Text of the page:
Interview: Laurie Holden, Nicole Muñoz and Adam MacDonald Talk Pyewacket

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Out now in select theaters and VOD from IFC Midnight, Adam MacDonald’s (Backcountry) latest, Pyewacket, delves deep into the world of black metal and witchcraft but, at its heart, it’s a dark fable about a mother-daughter feud that gets entirely out of hand. The two leads, Laurie Holden and Nicole Múnoz, both give powerhouse performances and MacDonald, in only his second outing as director, drives the movie home with a decidedly twisted, gut-punch of an ending.

Both actresses and MacDonald feel that Pyewacket is something special and we do, too. At the end of our interview, Holden herself gave an ominous warning that cuts right to the core of Pyewacket’s main message. “Be careful what you wish for. Someone might be listening.”

When you’re dealing with demons, be careful what you wish for… In this ultra-unsettling occult nightmare, teenage Leah (Nicole Muñoz) finds solace from the recent death of her father—and from her strained relationship with her mother (Laurie Holden)—by dabbling in the dark arts. It all seems like harmless fun at first, until a blow out argument leads Leah to do the unthinkable: put a death curse on her mother. No sooner has the girl performed the ritual than she regrets it. But it may be too late, as an evil presence known as Pyewacket begins to make itself known—and threatens to destroy both mother and daughter.

Pyewacket came to select theaters and VOD on March 23.

Dread Central: So, my cat’s name growing up was Pyewacket! My Mom was a big fan of Bell, Book, and Candle with Kim Novak playing a witch that seduces Jimmy Stewart and her cat’s name is Pyewacket. Obviously that’s not where you get the name from Adam. Where did you first hear the name and why did you think it could work as a title?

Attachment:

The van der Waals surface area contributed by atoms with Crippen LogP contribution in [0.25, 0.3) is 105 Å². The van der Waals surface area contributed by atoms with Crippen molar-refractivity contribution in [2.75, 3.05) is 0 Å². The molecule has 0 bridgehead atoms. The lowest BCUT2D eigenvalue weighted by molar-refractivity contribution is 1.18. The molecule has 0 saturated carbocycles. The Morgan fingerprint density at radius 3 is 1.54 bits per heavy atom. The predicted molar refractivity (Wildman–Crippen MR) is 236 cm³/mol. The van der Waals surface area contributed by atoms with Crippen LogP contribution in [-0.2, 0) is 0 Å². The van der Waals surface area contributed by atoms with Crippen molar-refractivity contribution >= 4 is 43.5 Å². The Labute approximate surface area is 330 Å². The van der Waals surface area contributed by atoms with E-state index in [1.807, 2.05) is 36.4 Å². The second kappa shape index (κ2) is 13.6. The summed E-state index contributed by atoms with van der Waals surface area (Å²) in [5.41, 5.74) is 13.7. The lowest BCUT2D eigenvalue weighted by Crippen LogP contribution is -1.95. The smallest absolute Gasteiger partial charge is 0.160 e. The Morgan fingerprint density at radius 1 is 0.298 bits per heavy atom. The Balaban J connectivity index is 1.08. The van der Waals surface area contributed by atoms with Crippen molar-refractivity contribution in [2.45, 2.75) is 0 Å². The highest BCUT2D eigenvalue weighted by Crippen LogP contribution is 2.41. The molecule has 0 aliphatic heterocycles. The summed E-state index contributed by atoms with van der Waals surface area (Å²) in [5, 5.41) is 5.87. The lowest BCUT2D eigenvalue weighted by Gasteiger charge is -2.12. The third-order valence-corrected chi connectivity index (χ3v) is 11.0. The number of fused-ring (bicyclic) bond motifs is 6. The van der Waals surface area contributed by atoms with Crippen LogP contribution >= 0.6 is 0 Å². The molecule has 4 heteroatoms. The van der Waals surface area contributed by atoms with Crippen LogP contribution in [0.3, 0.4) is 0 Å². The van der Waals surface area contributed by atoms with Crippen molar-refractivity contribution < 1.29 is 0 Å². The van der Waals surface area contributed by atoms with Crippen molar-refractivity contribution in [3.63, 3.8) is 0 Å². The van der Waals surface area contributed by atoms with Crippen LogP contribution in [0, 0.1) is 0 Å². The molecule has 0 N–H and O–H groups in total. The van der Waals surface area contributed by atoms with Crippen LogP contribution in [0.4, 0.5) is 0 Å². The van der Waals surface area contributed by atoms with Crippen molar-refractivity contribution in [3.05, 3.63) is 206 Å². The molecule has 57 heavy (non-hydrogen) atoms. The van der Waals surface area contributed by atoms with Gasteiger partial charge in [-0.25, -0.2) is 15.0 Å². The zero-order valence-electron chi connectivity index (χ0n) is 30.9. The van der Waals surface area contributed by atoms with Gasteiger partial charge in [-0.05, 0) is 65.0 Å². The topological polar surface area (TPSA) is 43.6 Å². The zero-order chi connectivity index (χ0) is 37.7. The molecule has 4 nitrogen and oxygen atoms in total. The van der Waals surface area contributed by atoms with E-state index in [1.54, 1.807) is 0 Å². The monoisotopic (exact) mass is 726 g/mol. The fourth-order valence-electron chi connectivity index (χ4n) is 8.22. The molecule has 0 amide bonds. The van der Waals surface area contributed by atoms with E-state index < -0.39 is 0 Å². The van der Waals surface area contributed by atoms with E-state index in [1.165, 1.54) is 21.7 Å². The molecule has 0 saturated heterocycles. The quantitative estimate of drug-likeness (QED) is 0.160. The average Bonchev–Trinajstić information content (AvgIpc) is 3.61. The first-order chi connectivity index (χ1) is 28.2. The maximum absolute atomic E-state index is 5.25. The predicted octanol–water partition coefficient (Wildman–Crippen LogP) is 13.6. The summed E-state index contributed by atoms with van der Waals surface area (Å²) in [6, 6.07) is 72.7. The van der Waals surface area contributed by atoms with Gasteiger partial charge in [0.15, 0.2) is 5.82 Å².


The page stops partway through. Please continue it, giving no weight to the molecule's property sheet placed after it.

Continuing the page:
Adam MacDonald: I was reading William Friedkin’s biography, to be honest, and I forgot that he did the movie The Guardian back in 1990. I watched it and I heard the name “Pyewacket” because the nanny names one of the stuffed animals of the baby that and it just floored me. What a great name! And it just stemmed from there and then I did some research on it and wanted to do something on the occult and use a little bit of my own life as a foundation. It all stemmed from that name. I stole one shot from that film as a little homage. There’s one shot that’s right from that movie.

DC: What shot is it?

AM: It’s when Pyewacket arrives at her window in the dark at night when she first comes to the room. In The Guardian he’s sleeping in bed, he wakes up and sees someone standing in the shadow in the window frame.

Laurie Holden: Which is a recurring nightmare for me, by the way.

DC: In that shot, it looks like you. The demon takes on your characteristics. Are you scared watching your performance?

LH: To be honest, I can’t be scared watching myself because it’s me. But the other aspects of the film were very unsettling. The actual Pyewacket I thought was terrifying.

DC: In The Walking Dead, there are external forces that everyone is banning together to fight. In Pyewacket you turn on a loved one that you’re sworn to protect. Does that kind of betrayal lead to more drama and a more intimate kind of storytelling?

LH: Well, I think why this film resonates with so many people on such an emotional and visceral level is that people can relate to the pain and the struggle of these characters. They identify with the relationship and I think Pyewacket and “The Walking Dead” feel real on so many levels because they are true authentic emotional experiences that people understand and have lived through themselves. That’s just life, really.